34. [...] The Fiscal Cliff Hype.” For more, check out a recent post by Barry Ritholtz on the same subject: Fiscal Cliff: Much Ado About Little I don’t know who “today’s Rukeyser” is … but Eddy (and Barry) are steadying and [...]

  35. [...] a number of excellent commentators (led by Barry Ritholtz in The Washington Post; more here) are banging the drum for the idea that the fiscal cliff is more of a slope than a cliff and [...]

  36. ES says:

    Barry, you are going to be wrong on theis. The tax increases are signficant. 5-10% tax increase has real meaning, it could potentially swallow half of people’s disposable income.
    What many posters in the lower tax brackets don’t realize is that once you start getting up there, over 100K -150K you start losing many deductions because you make “too much” and you start getting hit with AMT. This can result in tax increase of over 5%.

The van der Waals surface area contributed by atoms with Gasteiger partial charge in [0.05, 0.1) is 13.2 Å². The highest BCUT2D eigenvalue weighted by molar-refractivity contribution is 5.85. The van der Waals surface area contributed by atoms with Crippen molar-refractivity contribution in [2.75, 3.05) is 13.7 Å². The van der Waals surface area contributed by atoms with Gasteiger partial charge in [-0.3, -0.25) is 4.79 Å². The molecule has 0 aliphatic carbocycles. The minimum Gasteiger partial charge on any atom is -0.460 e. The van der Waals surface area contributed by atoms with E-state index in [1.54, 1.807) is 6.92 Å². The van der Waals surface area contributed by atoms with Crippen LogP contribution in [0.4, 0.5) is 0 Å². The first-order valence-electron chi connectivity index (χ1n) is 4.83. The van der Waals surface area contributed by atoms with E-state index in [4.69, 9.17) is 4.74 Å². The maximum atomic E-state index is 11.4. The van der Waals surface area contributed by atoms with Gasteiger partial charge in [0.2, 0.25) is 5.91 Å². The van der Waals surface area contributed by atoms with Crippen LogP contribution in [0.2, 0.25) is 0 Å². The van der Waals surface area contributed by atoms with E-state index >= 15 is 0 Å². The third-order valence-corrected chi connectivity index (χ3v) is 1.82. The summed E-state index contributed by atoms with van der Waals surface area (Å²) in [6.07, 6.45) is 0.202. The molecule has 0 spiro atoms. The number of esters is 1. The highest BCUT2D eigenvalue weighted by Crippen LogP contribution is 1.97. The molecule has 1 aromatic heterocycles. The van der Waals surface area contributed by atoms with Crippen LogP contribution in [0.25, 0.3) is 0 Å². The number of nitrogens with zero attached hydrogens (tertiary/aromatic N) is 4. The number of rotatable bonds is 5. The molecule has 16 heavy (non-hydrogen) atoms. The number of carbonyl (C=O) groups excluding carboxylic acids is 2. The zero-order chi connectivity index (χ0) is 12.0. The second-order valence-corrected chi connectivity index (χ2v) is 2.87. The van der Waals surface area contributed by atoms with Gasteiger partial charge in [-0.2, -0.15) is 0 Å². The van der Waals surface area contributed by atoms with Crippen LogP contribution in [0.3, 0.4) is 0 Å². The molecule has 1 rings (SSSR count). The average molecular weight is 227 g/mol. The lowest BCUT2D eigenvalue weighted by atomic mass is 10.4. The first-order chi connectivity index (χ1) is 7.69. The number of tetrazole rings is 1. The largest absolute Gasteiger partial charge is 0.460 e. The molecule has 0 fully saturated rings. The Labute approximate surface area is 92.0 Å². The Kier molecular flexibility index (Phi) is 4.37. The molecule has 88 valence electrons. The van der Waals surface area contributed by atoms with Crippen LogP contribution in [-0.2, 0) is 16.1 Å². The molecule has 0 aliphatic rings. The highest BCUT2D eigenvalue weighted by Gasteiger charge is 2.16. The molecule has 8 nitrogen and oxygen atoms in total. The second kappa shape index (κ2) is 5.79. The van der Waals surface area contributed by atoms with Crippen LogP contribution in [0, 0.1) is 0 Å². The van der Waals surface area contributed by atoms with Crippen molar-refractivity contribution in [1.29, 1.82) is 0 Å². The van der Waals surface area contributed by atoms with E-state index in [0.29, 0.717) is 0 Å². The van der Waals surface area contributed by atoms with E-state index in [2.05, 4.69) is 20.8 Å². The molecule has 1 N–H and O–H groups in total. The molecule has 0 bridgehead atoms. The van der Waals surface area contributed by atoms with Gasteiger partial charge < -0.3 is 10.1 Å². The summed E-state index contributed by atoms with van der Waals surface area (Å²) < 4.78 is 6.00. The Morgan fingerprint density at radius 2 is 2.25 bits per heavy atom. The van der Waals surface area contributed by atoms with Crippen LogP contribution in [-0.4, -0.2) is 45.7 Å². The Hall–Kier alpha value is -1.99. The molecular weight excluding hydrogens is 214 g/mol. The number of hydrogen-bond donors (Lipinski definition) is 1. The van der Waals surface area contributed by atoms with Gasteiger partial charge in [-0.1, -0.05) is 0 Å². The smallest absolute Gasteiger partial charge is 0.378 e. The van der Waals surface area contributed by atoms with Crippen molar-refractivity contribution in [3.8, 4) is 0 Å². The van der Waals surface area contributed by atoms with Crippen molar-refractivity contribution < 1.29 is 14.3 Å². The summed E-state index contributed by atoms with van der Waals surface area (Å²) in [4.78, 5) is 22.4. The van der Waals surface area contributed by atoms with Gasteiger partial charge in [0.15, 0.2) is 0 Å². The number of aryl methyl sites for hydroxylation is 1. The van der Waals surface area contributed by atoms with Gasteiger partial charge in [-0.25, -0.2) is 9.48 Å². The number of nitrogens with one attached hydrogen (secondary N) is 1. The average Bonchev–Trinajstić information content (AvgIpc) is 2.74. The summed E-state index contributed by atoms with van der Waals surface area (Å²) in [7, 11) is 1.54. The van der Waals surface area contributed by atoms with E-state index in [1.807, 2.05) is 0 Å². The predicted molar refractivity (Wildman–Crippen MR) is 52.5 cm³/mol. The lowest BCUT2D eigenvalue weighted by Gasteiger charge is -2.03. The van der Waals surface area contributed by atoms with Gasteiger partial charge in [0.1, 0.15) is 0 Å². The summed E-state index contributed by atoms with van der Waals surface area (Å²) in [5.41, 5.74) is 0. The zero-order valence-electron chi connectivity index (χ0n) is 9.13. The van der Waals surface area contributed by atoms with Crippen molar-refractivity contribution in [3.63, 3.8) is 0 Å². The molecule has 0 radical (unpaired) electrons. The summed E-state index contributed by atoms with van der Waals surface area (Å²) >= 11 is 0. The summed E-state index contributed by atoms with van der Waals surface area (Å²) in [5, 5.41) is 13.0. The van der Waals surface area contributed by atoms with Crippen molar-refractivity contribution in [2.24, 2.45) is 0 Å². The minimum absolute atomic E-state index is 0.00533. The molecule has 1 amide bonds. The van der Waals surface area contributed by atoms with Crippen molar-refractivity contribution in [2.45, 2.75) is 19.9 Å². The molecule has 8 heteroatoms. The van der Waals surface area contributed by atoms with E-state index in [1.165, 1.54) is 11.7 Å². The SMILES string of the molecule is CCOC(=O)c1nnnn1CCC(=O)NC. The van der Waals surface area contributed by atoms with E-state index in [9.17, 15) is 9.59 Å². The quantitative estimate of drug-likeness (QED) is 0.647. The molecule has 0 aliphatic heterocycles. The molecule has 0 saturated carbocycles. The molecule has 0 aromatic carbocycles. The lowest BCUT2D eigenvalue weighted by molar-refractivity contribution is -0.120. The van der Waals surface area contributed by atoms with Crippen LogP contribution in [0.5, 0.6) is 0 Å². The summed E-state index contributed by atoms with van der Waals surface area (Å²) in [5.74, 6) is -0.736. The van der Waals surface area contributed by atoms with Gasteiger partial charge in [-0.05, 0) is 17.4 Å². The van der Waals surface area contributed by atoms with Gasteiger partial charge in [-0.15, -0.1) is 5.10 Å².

37. Lugnut says:

    I tend to take a different slan on this from Barry, whose post I viewed as more of a backhand towards the media an Republicans rather than an analysis of the basic issue. Again, he’s looking at it through the prism of an investor, so its effect is likely more muted within those circles.

    That said I am confused that :

    A) The media pundits like to portray it as an economic tsunami in the making, when it should be viewed as ‘A good start’, given the background of accumulated debt and the budget deficit it should be juxtaposed against.